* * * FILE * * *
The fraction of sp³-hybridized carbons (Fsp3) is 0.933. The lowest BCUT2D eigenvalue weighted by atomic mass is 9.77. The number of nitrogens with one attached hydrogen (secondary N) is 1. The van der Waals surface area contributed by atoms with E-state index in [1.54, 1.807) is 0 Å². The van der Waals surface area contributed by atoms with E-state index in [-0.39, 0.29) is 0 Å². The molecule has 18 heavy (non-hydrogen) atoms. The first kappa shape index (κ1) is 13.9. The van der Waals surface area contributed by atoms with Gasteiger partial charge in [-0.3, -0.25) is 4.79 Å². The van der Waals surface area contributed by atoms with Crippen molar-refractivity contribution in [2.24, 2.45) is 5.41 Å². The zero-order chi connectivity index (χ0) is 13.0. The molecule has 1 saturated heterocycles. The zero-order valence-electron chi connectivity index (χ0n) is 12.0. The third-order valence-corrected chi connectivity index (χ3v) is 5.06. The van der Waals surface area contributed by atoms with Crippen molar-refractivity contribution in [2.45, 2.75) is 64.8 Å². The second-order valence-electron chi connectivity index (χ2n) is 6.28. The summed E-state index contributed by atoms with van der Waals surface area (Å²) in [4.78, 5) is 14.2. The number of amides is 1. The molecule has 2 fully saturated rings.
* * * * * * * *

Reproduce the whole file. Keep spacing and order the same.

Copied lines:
The fraction of sp³-hybridized carbons (Fsp3) is 0.933. The lowest BCUT2D eigenvalue weighted by atomic mass is 9.77. The number of nitrogens with one attached hydrogen (secondary N) is 1. The van der Waals surface area contributed by atoms with E-state index in [1.54, 1.807) is 0 Å². The van der Waals surface area contributed by atoms with E-state index in [-0.39, 0.29) is 0 Å². The molecule has 18 heavy (non-hydrogen) atoms. The first kappa shape index (κ1) is 13.9. The van der Waals surface area contributed by atoms with Gasteiger partial charge in [-0.3, -0.25) is 4.79 Å². The van der Waals surface area contributed by atoms with Crippen molar-refractivity contribution in [2.24, 2.45) is 5.41 Å². The zero-order chi connectivity index (χ0) is 13.0. The molecule has 1 saturated heterocycles. The zero-order valence-electron chi connectivity index (χ0n) is 12.0. The third-order valence-corrected chi connectivity index (χ3v) is 5.06. The van der Waals surface area contributed by atoms with Crippen molar-refractivity contribution in [2.45, 2.75) is 64.8 Å². The second-order valence-electron chi connectivity index (χ2n) is 6.28. The summed E-state index contributed by atoms with van der Waals surface area (Å²) in [4.78, 5) is 14.2. The number of amides is 1. The molecule has 2 fully saturated rings.